Indigenous tribes across Nicaragua are facing the most aggressive encroachment of their land ever witnessed in modern times. Pushing back and championing their rights, is the Center for Justice and Human Rights of the Atlantic Coast of Nicaragua (CEJUDHCAN). The centre’s inspiring work in successfully defending and empowering its people has seen it become a recipient of a 2018 Lush Spring Prize Established Projects Award.
Not only are the coastal region’s Indigenous and Afro-descendant peoples reporting frequent attacks by settlers, but they are also losing access and control of their lands to government endorsed mega-projects. According to Lottie Cunningham Wren, an Indigenous Miskito attorney who founded CEJUDHCAN in 2003 as a not-for-profit, non-governmental organization to provide educational programs, legal support, and practical assistance, the centre has never been more important to the native communities. Lottie reveals that in the last three years settlers, known as ‘colonos’, are accused of carrying out armed attacks on at least 12 Indigenous communities, resulting in at least 34 Indigenous people being murdered, 44 physically injured, 22 abducted and four people reported as missing, plus homes and crops have been burnt to the ground, and maliciously started forest-fires have displaced entire communities.
What’s more, international corporations are said to be systematically wrecking ecological damage that is severely impacting the communities’ land and natural resources. In particular, government-backed projects include mining, monoculture farming, and the construction of hydroelectric dams and the environmentally controversial interoceanic canal, which plans to link the Atlantic with the Pacific by cutting a waterway through the country, are cited as the most detrimental of offenders.
“Massive deforestation, plus the destruction and contamination of the water resources, is compromising the integrity of the territories’ natural resources and the cultural survival of the Indigenous communities,” Lottie says. “These mega-project initiatives, often pushed by international investors, represent a new form of colonisation.”
Working to halt and reverse this damage, CEJUDHCAN has multiple initiatives up its sleeve. First of it all it has been training Miskito women - who felt unsafe farming at a distance from their homes - in bio-intensive agriculture so they can work safely in the smaller areas closer to the community. Secondly, the group has battled for the peoples’ land rights in national and international courts, but whilst Lottie reveals that 325 Indigenous and afro-descendant communities, belonging to 23 territories on the Caribbean coast of Nicaragua have won their communal land title, she says there is still a great deal to be done.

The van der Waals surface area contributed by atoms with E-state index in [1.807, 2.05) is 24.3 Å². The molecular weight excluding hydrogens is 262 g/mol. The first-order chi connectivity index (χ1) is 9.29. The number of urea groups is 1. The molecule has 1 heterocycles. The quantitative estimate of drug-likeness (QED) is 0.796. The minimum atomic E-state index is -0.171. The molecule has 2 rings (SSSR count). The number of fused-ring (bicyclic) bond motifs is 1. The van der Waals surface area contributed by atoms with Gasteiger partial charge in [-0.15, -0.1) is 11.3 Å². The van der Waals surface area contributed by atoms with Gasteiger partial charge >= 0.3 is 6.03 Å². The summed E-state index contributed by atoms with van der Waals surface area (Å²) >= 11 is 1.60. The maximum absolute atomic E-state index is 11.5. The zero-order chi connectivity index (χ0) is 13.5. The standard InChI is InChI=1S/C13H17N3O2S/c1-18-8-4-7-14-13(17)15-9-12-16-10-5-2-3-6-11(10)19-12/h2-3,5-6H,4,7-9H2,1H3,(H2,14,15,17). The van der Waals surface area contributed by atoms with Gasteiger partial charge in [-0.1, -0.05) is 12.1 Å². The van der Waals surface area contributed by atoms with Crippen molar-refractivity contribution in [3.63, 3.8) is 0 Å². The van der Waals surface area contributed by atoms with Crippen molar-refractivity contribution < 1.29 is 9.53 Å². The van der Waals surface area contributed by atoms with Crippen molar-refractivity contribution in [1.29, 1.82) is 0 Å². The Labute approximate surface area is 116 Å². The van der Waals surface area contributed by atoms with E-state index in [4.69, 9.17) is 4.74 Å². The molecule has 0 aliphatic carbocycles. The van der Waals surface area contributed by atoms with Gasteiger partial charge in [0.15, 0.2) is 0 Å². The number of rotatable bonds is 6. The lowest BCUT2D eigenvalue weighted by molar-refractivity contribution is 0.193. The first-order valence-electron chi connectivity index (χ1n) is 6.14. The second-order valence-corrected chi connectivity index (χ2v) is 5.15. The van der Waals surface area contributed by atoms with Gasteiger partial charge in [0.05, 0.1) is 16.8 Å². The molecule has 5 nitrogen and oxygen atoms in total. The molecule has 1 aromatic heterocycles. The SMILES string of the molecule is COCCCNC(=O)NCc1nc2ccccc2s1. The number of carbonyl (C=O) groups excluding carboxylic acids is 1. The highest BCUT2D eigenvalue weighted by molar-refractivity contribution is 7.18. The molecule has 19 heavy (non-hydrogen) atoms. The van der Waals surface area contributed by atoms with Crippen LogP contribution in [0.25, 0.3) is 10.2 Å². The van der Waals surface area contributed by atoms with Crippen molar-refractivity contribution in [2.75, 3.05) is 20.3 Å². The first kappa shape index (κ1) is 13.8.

“To gain full compliance with the laws that protect Indigenous rights, especially the territorial rights, Indigenous governance and management of their natural resources for the benefit of the communities and their residents, we have demanded the Nicaragua State complete the Saneamiento, which means clearing the land of third parties, both illegal settlers and unsanctioned companies, which is the final phase of the titling process. The Government has blocked the implementation of this final step, so thus our struggle continues.”
Now backed with £25,000 in funding from the Established Projects Award, Lottie says as well as using the money to address food and water security issues, plus advancing ecological conservation, it is earmarked for helping to complete this final phase of tilting, which will see the communities given the rights to its land and boundaries set.
To support and keep up to date with CEJUDHCAN’s progress, check out the centre’s website at http://cejudhcan.org/
The Lush Spring Prize, hosted by Lush and co-operative Ethical Consumer Research Association, offers a £200,000 prize fund and other support activities, to help projects around the world that are working towards environmental and social regeneration.
Regeneration illustration by David McMillan